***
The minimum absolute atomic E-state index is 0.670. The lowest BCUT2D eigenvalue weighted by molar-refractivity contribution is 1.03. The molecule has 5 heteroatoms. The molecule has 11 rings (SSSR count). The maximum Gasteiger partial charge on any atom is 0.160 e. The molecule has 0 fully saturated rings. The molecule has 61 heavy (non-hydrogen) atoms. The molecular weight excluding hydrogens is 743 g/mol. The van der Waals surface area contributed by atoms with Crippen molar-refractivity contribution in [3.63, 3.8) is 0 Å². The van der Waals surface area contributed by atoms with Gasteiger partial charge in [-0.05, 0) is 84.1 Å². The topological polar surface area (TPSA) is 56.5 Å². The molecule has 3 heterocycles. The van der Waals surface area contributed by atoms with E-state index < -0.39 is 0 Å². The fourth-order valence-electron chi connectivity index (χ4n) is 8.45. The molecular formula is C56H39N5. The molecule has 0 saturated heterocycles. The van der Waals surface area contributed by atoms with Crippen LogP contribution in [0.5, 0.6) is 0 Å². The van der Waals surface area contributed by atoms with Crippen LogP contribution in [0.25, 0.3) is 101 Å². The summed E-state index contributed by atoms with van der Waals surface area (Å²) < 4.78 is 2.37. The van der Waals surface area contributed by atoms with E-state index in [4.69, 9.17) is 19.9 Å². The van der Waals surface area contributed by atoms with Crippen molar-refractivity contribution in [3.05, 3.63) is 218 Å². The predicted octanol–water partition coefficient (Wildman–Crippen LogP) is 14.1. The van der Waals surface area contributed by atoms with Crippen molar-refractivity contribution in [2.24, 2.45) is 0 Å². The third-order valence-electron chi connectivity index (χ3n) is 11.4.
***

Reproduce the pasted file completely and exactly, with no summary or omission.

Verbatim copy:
The minimum absolute atomic E-state index is 0.670. The lowest BCUT2D eigenvalue weighted by molar-refractivity contribution is 1.03. The molecule has 5 heteroatoms. The molecule has 11 rings (SSSR count). The maximum Gasteiger partial charge on any atom is 0.160 e. The molecule has 0 fully saturated rings. The molecule has 61 heavy (non-hydrogen) atoms. The molecular weight excluding hydrogens is 743 g/mol. The van der Waals surface area contributed by atoms with Crippen molar-refractivity contribution in [3.63, 3.8) is 0 Å². The van der Waals surface area contributed by atoms with Gasteiger partial charge in [-0.05, 0) is 84.1 Å². The topological polar surface area (TPSA) is 56.5 Å². The molecule has 3 heterocycles. The van der Waals surface area contributed by atoms with E-state index < -0.39 is 0 Å². The fourth-order valence-electron chi connectivity index (χ4n) is 8.45. The molecular formula is C56H39N5. The molecule has 0 saturated heterocycles. The van der Waals surface area contributed by atoms with Crippen LogP contribution in [0.5, 0.6) is 0 Å². The van der Waals surface area contributed by atoms with Crippen LogP contribution in [0.25, 0.3) is 101 Å². The summed E-state index contributed by atoms with van der Waals surface area (Å²) < 4.78 is 2.37. The van der Waals surface area contributed by atoms with E-state index in [4.69, 9.17) is 19.9 Å². The van der Waals surface area contributed by atoms with Crippen molar-refractivity contribution in [3.05, 3.63) is 218 Å². The predicted octanol–water partition coefficient (Wildman–Crippen LogP) is 14.1. The van der Waals surface area contributed by atoms with Crippen molar-refractivity contribution in [2.24, 2.45) is 0 Å². The third-order valence-electron chi connectivity index (χ3n) is 11.4.